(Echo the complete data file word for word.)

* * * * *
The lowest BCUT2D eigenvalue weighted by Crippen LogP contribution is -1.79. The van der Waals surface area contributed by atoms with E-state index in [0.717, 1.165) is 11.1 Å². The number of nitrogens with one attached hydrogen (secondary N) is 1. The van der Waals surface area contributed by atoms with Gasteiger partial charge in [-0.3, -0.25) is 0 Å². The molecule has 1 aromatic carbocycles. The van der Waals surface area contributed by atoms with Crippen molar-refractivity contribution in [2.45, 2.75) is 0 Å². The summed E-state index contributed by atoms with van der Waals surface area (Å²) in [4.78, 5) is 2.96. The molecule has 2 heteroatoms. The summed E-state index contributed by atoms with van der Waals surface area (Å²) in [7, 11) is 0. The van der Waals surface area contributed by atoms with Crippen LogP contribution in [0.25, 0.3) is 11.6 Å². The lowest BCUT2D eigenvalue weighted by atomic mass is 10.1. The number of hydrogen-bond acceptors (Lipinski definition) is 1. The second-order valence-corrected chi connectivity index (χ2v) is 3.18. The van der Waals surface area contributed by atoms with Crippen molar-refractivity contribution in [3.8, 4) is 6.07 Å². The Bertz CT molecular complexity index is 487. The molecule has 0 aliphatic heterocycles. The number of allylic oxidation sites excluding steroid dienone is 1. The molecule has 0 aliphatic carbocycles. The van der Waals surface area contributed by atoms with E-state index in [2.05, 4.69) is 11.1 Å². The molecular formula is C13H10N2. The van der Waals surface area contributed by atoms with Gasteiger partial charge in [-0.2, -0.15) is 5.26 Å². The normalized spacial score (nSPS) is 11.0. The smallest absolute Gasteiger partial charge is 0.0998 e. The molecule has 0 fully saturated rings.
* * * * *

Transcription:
The lowest BCUT2D eigenvalue weighted by Crippen LogP contribution is -1.79. The van der Waals surface area contributed by atoms with E-state index in [0.717, 1.165) is 11.1 Å². The number of nitrogens with one attached hydrogen (secondary N) is 1. The van der Waals surface area contributed by atoms with Gasteiger partial charge in [-0.3, -0.25) is 0 Å². The molecule has 1 aromatic carbocycles. The van der Waals surface area contributed by atoms with Crippen molar-refractivity contribution in [2.45, 2.75) is 0 Å². The summed E-state index contributed by atoms with van der Waals surface area (Å²) in [4.78, 5) is 2.96. The molecule has 2 heteroatoms. The summed E-state index contributed by atoms with van der Waals surface area (Å²) in [7, 11) is 0. The van der Waals surface area contributed by atoms with Crippen LogP contribution in [0.25, 0.3) is 11.6 Å². The lowest BCUT2D eigenvalue weighted by atomic mass is 10.1. The number of hydrogen-bond acceptors (Lipinski definition) is 1. The second-order valence-corrected chi connectivity index (χ2v) is 3.18. The van der Waals surface area contributed by atoms with Crippen molar-refractivity contribution in [3.8, 4) is 6.07 Å². The Bertz CT molecular complexity index is 487. The molecule has 0 aliphatic heterocycles. The number of allylic oxidation sites excluding steroid dienone is 1. The molecule has 0 aliphatic carbocycles. The van der Waals surface area contributed by atoms with E-state index in [2.05, 4.69) is 11.1 Å². The molecular formula is C13H10N2. The van der Waals surface area contributed by atoms with Gasteiger partial charge in [-0.2, -0.15) is 5.26 Å². The normalized spacial score (nSPS) is 11.0. The smallest absolute Gasteiger partial charge is 0.0998 e. The molecule has 0 fully saturated rings.